For the most part, reducing workplace weight gain and obesity has been a losing battle, but a new report advises employers that there may be a way to help employees improve their weight loss. The secret to success? Targeted, personalized programs for employee subgroups, combined with nutrition and fitness activities that apply to broad employee populations. The Northeast Business Group on Health (NEBGH) report, “Tipping the Scales on Weight Control: New Strategies for Employers,” says the first step is to differentiate employees by body mass index (BMI), a key weight metric, and focus programs and benefits most appropriate for each segment as a way to help increase the effectiveness in reversing the obesity epidemic.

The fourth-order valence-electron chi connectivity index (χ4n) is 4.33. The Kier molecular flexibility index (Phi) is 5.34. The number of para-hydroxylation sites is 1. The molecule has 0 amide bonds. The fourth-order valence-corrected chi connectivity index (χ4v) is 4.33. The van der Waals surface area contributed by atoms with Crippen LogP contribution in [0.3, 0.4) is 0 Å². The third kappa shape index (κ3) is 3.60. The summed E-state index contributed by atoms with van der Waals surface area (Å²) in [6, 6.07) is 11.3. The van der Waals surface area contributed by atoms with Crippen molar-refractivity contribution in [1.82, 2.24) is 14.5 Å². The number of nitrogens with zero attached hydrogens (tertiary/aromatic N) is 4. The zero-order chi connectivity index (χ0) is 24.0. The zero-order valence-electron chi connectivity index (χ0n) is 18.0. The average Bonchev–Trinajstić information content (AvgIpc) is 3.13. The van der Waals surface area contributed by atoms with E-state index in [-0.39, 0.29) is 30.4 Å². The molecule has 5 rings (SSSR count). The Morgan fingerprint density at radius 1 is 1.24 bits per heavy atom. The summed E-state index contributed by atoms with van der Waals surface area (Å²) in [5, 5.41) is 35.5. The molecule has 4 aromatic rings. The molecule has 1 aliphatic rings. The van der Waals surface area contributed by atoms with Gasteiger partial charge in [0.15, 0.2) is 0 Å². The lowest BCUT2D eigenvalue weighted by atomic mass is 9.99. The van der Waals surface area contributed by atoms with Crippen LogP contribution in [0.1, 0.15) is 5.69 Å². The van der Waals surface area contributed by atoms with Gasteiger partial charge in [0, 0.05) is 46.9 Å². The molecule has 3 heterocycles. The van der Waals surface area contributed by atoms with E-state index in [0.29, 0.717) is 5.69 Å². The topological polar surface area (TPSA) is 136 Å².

From serving healthier cafeteria fare to building up an arsenal of digital tools, hospitals and other large employers are trying a wide range of approaches to get employees to lose weight. Now, a new report from the Northeast Business Group on Health, an employer-led coalition that examines health costs and delivery, concludes that employers are most successful in addressing employee weight issues with a customized approach that takes body mass index and personal needs into account. Obesity costs U.S. employers about $73 billion per year, according to a widely cited Duke University study, and health care is among the industries where it is most prevalent, according to a separate study published in the American Journal of Preventive Medicine. As benefits managers shop for solutions to help their employees, they should look at programs that offer personalization, whether it's provided onsite, near-site or online, said Dr. Jeremy Nobel, medical director at the business group and a co-author of the report released Wednesday. "Personalization is fundamental but it can be delivered in lots of ways," Nobel said. "It means really understanding the challenges in weight management a person has." Personalization starts with segmenting employees into groups by body mass index, including those under 30 BMI, and reaching out to them with the appropriate behavioral or medical resources, the report says. Once a person reaches a certain BMI, it's harder to lose weight and easier to gain, Dr. Louis Aronne, director of Weill Cornell Medicine's Comprehensive Weight Control Program, notes in the report. The Centers for Disease Control and Prevention considers someone with a BMI of 25 to 30 to be overweight and someone whose BMI exceeds 30 to be obese. But offering custom interventions may be easier said than done. At Montefiore Health System, it's difficult to truly personalize employee weight loss plans by pairing workers with individual health coaches, said Nicole Hollingsworth, assistant vice president of community and population health at Montefiore. A case study on Montefiore in the report adds, "With more than 28,000 employees, multiple locations and communication guidelines that limit outreach and promotion, continual awareness and high-touch engagement are challenges." In order to accommodate employees' diverse needs, Montefiore aims to offer a wide range of options for weight loss and incorporate those approaches into a broader wellness program, said Hollingsworth. More than 800 employees have seen a registered dietitian since the launch of the health system's Associate Wellness program in 2012, according to the report, and participants in a recent six-week weight-loss program at the health system lost an average of 2.6 pounds. These targeted weight-loss initiatives complement public health approaches, such as keeping sugary drinks out of the cafeteria and adding new onsite exercise facilities, said Hollingsworth. In addition, Montefiore offers employees access to digital nutrition and wellness tools provided through the Cerner Corporation. "What's emerging from our findings is that the convergence of all these things might lead to higher effectiveness and more sustained benefits," said Nobel. —C.L.